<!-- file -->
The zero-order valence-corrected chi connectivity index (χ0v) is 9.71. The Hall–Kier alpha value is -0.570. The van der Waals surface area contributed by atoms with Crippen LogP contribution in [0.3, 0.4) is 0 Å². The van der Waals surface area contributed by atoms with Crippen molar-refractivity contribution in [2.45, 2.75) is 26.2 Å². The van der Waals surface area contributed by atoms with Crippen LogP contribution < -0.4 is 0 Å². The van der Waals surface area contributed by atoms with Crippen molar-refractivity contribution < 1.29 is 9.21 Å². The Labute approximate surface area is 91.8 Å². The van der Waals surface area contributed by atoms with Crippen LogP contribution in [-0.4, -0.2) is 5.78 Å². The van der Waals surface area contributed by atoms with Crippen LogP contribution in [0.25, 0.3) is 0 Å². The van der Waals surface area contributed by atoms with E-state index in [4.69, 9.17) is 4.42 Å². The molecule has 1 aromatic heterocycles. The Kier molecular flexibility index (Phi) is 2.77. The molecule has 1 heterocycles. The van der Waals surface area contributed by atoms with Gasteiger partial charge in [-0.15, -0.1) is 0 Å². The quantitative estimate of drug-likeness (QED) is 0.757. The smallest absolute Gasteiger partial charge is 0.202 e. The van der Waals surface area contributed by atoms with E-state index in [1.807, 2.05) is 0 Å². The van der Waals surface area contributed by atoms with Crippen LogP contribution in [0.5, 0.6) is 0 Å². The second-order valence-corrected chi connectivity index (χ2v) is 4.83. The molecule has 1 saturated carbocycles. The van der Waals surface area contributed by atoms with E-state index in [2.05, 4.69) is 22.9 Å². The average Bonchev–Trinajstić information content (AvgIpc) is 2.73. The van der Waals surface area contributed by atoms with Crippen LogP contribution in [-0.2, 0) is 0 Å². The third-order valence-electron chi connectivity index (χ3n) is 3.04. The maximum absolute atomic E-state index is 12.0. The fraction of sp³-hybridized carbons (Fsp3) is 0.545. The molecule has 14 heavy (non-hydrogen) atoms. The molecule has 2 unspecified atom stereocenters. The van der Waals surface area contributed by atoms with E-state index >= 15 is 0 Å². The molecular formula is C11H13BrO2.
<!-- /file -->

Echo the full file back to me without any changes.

The zero-order valence-corrected chi connectivity index (χ0v) is 9.71. The Hall–Kier alpha value is -0.570. The van der Waals surface area contributed by atoms with Crippen LogP contribution in [0.3, 0.4) is 0 Å². The van der Waals surface area contributed by atoms with Crippen molar-refractivity contribution in [2.45, 2.75) is 26.2 Å². The van der Waals surface area contributed by atoms with Crippen LogP contribution < -0.4 is 0 Å². The van der Waals surface area contributed by atoms with Crippen molar-refractivity contribution < 1.29 is 9.21 Å². The Labute approximate surface area is 91.8 Å². The van der Waals surface area contributed by atoms with Crippen LogP contribution in [-0.4, -0.2) is 5.78 Å². The van der Waals surface area contributed by atoms with Crippen LogP contribution in [0.25, 0.3) is 0 Å². The van der Waals surface area contributed by atoms with E-state index in [4.69, 9.17) is 4.42 Å². The molecule has 1 aromatic heterocycles. The Kier molecular flexibility index (Phi) is 2.77. The molecule has 1 heterocycles. The van der Waals surface area contributed by atoms with Gasteiger partial charge in [-0.15, -0.1) is 0 Å². The quantitative estimate of drug-likeness (QED) is 0.757. The smallest absolute Gasteiger partial charge is 0.202 e. The van der Waals surface area contributed by atoms with E-state index in [1.807, 2.05) is 0 Å². The van der Waals surface area contributed by atoms with Crippen LogP contribution in [0.5, 0.6) is 0 Å². The second-order valence-corrected chi connectivity index (χ2v) is 4.83. The molecule has 1 saturated carbocycles. The van der Waals surface area contributed by atoms with E-state index in [2.05, 4.69) is 22.9 Å². The average Bonchev–Trinajstić information content (AvgIpc) is 2.73. The van der Waals surface area contributed by atoms with Crippen LogP contribution in [-0.2, 0) is 0 Å². The third-order valence-electron chi connectivity index (χ3n) is 3.04. The maximum absolute atomic E-state index is 12.0. The fraction of sp³-hybridized carbons (Fsp3) is 0.545. The molecule has 14 heavy (non-hydrogen) atoms. The molecule has 2 unspecified atom stereocenters. The van der Waals surface area contributed by atoms with E-state index >= 15 is 0 Å². The molecular formula is C11H13BrO2.